Indiana is one step closer to a scholarship program that would attract more high school students to the teaching profession.
The program, created as part of House Bill 1002, was reinstated in a conference committee report after the Senate removed it from the bill.
The plan, authored by House Speaker Brian Bosma, would give 200 college students $7,500 a year in tuition assistance as long as they attend a university in Indiana and study education.
After passing the House, the Senate voted to study the issue rather than create the program. The main concern was how to fund the program, especially during a non-budget session.
The conference committee, made up of representatives from both the House and Senate, reinstated language creating the program and allocated $500,000 to the Commission for Higher Education to start it.
Under the language in the conference committee report, the CHE has until December to establish the selection process for who gets the scholarship.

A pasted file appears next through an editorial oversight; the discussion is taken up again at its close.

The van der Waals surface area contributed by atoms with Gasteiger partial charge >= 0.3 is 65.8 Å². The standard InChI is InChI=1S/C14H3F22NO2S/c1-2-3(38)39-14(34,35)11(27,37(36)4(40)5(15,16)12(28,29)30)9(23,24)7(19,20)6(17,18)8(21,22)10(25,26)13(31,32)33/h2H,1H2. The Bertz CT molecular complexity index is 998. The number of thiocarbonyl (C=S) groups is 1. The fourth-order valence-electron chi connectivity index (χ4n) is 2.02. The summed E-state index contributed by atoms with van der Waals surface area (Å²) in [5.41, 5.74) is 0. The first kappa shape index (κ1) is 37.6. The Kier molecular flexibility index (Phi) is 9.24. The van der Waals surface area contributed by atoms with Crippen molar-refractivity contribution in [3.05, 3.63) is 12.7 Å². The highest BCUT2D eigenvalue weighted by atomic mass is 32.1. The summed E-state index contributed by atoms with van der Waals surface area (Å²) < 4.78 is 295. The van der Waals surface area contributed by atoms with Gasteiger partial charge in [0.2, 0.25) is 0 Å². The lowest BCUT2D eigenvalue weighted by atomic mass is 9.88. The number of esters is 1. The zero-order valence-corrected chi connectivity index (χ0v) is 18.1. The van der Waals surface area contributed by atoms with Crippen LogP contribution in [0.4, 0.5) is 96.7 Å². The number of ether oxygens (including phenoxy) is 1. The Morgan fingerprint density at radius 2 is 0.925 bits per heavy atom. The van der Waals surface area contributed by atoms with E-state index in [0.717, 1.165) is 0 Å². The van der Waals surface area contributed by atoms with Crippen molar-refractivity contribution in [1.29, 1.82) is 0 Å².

By not allowing the CHE to administer scholarships until fall of 2017, the conference committee report still allows time to study and create best practices for the program and study scholarship options for potential teachers in other states.
The scholarship program is a response to the teacher shortage in Indiana, which arose after Department of Education reports showed they were issuing fewer new teacher licenses in the state.
During the conference committee, Rep. Vernon Smith, D-Gary, expressed concern that this program won’t help classrooms immediately find teachers.
“This is a long term fix for the teacher shortage. We have no short term fix,” he said.
But other committee members, such as Sen. Ryan Mischler, R-Bremen, said this program is a good start.
The bill still must go to the Rules committee and the full House and Senate for final approval before heading to the governor.